Thursday, May 20, 2010

Anonymous off the Internet, but not on it

The "Immoral Girl" phenomenon has been all over the Korean Internet this week. I haven't found anything about it in English, but it boils down to a university student swearing and berating a middle-aged woman.

According to the article, on May 13, a female student at nearby Kyung Hee University in east-end Seoul went to a bathroom. Finding it to be dirty, she yelled at the woman and used a curse word (roughly equivalent to the English "bullhsit"). Unlike other cases of the overprivileged treating others as less than human, this time the woman's daughter posted about the incident on a message board, giving details about the time and the place.

The daughter went on to write (based largely on what I can translate): "yes, my mother, my loving mother, is a clean at Kyung Hee University.... The woman who taught me about love, the person I love more than anyone else in the world, when she comes home and tells me, I'm going to cry... Is that student an orphan?

In my opinion, much of the significance in the story comes from the fact that the student was younger and the woman was older. Speaking rudely to an elder person is unconscionable here and, combined with the obviously inhuman way in which the student spoke to the worker, it's easy to see why the story is as popular as it is.

Where the story takes the sort of turn that's common to Korea (and also China) is that there's a drive underway to find the student responsible. Despite an audio recording and ostensibly a witness or a few, no one has been able to track her down. Students have apologized on her behalf and the university has a public relations problem on its hands.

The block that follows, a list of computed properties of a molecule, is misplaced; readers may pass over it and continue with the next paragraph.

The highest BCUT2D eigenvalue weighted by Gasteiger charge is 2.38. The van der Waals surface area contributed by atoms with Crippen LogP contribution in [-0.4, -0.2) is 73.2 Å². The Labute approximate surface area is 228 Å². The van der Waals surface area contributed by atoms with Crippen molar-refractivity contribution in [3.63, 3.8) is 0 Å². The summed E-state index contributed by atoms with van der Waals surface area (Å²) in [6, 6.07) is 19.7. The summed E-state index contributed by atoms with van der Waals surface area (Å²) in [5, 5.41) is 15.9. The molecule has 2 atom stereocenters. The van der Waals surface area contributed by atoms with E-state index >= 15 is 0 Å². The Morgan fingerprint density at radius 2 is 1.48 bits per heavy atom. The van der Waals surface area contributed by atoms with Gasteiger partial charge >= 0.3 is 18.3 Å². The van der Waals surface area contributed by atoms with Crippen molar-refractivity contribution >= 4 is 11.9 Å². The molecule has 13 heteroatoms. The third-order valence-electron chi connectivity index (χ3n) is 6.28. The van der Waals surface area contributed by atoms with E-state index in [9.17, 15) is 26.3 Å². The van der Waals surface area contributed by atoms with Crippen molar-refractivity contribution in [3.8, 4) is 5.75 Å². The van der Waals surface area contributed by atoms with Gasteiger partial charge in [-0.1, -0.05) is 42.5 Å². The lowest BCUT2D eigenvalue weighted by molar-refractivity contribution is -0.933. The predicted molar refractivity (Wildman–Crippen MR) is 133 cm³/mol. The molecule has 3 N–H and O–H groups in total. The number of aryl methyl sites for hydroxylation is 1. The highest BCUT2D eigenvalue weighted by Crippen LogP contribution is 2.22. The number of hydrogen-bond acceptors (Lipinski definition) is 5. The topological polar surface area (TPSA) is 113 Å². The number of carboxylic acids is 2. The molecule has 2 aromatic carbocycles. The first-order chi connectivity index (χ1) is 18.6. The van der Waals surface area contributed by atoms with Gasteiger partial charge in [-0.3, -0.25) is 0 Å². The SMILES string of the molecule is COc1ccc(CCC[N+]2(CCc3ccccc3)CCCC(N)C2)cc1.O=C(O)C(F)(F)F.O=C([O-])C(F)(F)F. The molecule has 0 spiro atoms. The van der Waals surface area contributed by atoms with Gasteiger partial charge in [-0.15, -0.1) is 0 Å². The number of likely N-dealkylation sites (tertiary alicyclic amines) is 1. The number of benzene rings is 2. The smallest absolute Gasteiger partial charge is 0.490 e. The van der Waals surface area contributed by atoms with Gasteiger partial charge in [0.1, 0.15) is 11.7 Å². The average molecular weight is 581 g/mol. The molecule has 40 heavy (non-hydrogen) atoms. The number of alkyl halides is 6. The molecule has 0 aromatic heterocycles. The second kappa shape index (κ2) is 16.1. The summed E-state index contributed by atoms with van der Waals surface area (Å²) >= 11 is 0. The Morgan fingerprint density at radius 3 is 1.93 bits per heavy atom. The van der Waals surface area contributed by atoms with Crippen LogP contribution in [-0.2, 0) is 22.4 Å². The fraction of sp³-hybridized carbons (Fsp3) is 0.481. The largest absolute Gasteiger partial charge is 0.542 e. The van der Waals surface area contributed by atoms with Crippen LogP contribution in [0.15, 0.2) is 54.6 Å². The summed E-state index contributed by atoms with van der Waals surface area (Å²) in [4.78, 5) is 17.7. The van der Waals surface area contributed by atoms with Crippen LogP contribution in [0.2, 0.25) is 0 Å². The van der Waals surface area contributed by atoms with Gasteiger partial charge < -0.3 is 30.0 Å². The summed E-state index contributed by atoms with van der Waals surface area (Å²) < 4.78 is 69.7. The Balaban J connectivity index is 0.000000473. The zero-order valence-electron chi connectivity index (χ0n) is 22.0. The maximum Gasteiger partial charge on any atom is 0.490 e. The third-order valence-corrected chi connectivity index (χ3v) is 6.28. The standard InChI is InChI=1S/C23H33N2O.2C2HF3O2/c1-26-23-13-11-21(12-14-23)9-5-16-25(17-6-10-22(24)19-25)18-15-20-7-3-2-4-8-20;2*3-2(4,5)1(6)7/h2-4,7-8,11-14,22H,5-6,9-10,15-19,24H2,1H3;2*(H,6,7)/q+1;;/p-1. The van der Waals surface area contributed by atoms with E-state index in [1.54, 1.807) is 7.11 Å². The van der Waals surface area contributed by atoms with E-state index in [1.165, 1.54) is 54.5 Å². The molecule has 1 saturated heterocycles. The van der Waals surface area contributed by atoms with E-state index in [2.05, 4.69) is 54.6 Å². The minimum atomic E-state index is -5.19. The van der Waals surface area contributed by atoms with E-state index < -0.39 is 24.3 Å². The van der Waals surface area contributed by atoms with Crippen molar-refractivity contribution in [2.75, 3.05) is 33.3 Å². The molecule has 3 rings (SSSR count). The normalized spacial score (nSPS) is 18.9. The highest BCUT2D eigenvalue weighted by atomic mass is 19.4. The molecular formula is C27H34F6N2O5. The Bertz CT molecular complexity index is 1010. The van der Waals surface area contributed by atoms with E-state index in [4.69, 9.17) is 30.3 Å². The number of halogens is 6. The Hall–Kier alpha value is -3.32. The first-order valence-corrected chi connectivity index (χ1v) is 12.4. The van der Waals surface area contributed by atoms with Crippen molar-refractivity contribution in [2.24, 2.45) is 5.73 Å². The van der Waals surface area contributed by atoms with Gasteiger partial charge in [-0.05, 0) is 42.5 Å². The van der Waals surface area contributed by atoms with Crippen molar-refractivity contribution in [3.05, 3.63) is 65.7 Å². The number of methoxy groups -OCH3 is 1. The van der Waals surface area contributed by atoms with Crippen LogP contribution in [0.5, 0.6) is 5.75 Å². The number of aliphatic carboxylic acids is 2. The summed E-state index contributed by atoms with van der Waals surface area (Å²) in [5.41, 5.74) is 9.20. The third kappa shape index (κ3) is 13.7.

Korean Internet vigilantes, to use Wikipedia's term, have driven people to suicide here, celebrities included. Having seen how those working in the service industry can be dehumanized by others, I don't feel all that bad if this girl were to be identified and publicly shamed in the way she shamed the janitor. There obviously are limits, ones that might yet be crossed if this girl is identified, especially considering that it's easy to identify the wrong girl. Still, if the lesson for a long time has been that what you do on the Internet is public, it should be equally true that what you do in public is also public. Why exactly there is a recording of the events that transpired in a public bathroom is beyond me, however.

One qualm I have with this entire episode is that, to a Western mindset, the student erred in treating someone as less than equal. In the Korean mindset, the student gave absolutely no respect, much less the respect called for, when dealing with someone's mother. I have my doubts that the outrage would be this strong had the roles been reversed, and this was an older person, particularly a man, berating a younger person, particularly a female.

Just last week I saw a bus driver reduce a female passenger to tears because her fare card wasn't working. It's not to say that South Korea gives old men a license to harass young women, but the dog-bites-man element of the story would be lacking in this scenario, for better or for worse. Just as outrage is directed at young people behaving foolishly, so too should outrage be directed at middle-aged men behaving badly.

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